The Central Bank of Nigeria, CBN governor, Godwin Emefiele, on Tuesday allayed fears by owners of domiciliary accounts that the government planned to confiscate or covert the funds in such accounts for any reason.
The governor, who was speaking in Abuja at the end of the 248th meeting of the Monetary Policy Committee, MPC, said allegation that the government was contemplating converting the $20 billion reportedly idling away in individual domiciliary accounts was unfounded.
“There is no intention; there will never be that intention,” Mr. Emefiele said in answer to a question on the issue. “It is not within the view of the bank to begin to talk about converting people’s domiciliary accounts. This should be taken seriously.
“The banks will continue to allow domiciliary account holders unfettered access to the funds in their accounts. What we are trying to do is to make the market open as much as possible and not create further tightening situations that would create problems for the economy.”
He described as wrong insinuations that the funds in the accounts were idle, explaining that they were liabilities in the balance sheets funding certain various assets on the side of their owners.
Mr. Emefiele, who spoke on some of the resolutions from the two-day meeting, said members resolved to raise the monetary policy rate, MPR, which is the approved rate banks would lend money to investors, by 100 basis points from 11 per cent to 12 per cent and cash reserve ratio, CRR by 250 basis points 20 per cent to 22.5 per cent.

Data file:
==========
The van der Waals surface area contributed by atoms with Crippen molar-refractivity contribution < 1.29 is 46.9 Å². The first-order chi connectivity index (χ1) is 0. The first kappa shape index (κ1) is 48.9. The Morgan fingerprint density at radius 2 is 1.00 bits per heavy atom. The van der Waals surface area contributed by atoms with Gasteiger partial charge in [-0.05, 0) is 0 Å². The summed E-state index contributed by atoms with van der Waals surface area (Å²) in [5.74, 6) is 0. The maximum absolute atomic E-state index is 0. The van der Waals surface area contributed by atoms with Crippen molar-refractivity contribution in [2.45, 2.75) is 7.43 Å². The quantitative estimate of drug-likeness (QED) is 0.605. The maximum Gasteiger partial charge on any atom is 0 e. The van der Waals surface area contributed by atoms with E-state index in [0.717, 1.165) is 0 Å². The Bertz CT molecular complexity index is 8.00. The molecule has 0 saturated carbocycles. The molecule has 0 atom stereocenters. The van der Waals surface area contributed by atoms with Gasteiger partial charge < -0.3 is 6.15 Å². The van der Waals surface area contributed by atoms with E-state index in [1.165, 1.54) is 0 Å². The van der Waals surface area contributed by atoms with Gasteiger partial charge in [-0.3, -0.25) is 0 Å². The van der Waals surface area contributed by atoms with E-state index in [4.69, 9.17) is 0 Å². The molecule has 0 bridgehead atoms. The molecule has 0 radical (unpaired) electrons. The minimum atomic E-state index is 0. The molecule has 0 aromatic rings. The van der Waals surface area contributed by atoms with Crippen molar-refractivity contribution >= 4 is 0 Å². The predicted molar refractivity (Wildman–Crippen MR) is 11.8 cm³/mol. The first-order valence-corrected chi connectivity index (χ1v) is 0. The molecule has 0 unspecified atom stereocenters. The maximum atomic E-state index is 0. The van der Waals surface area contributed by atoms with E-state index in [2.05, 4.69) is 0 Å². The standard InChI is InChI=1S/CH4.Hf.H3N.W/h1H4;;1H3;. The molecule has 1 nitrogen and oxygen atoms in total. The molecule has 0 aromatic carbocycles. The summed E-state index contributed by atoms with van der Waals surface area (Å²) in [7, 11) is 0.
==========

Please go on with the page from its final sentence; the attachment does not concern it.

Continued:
The committee also agreed to retain liquidity ratio at 30 per cent, while narrowing the asymmetry corridor from +200 and -700 to 200 basis points and -500 basis points.
On the proposed streamlining of foreign exchange guidelines, the CBN governor apologised that the decision was being delayed, saying consultations were on-going with various interest groups on how to improve FX supply.
“As soon as we are able to achieve tangible success in this direction we will unfold this to Nigerians. We are hoping that with time the supply of foreign exchange would be improve,” he said.
Mr. Emefiele said during the previous meeting, the CBN had adopted an accommodating monetary policy introduced since July 2015 to address the growth concerns in the economy.
The policy of lowering both the CRR and MPR, he pointed out, was to effectively free more funds for the deposit money banks to have excess liquidity to lend to those who were able to submit verifiable investment proposals in the real sector of the economy.
He however expressed regrets that the funds have not impacted the market yet, because the banks were still processing some of the proposals submitted to them.
The CBN governor noted the impact of the delay in passing the 2016 budget on the economy, saying this worsened the difficult financial conditions of economic agents, as output continued to decline due to low investment arising from weak demand.
He identified factors that hampered economic growth during the period under review, namely the dismal performance in growth in credits to the private sector, lingering scarcity of refined petroleum products, seasonal factors and increased electricity tariffs.
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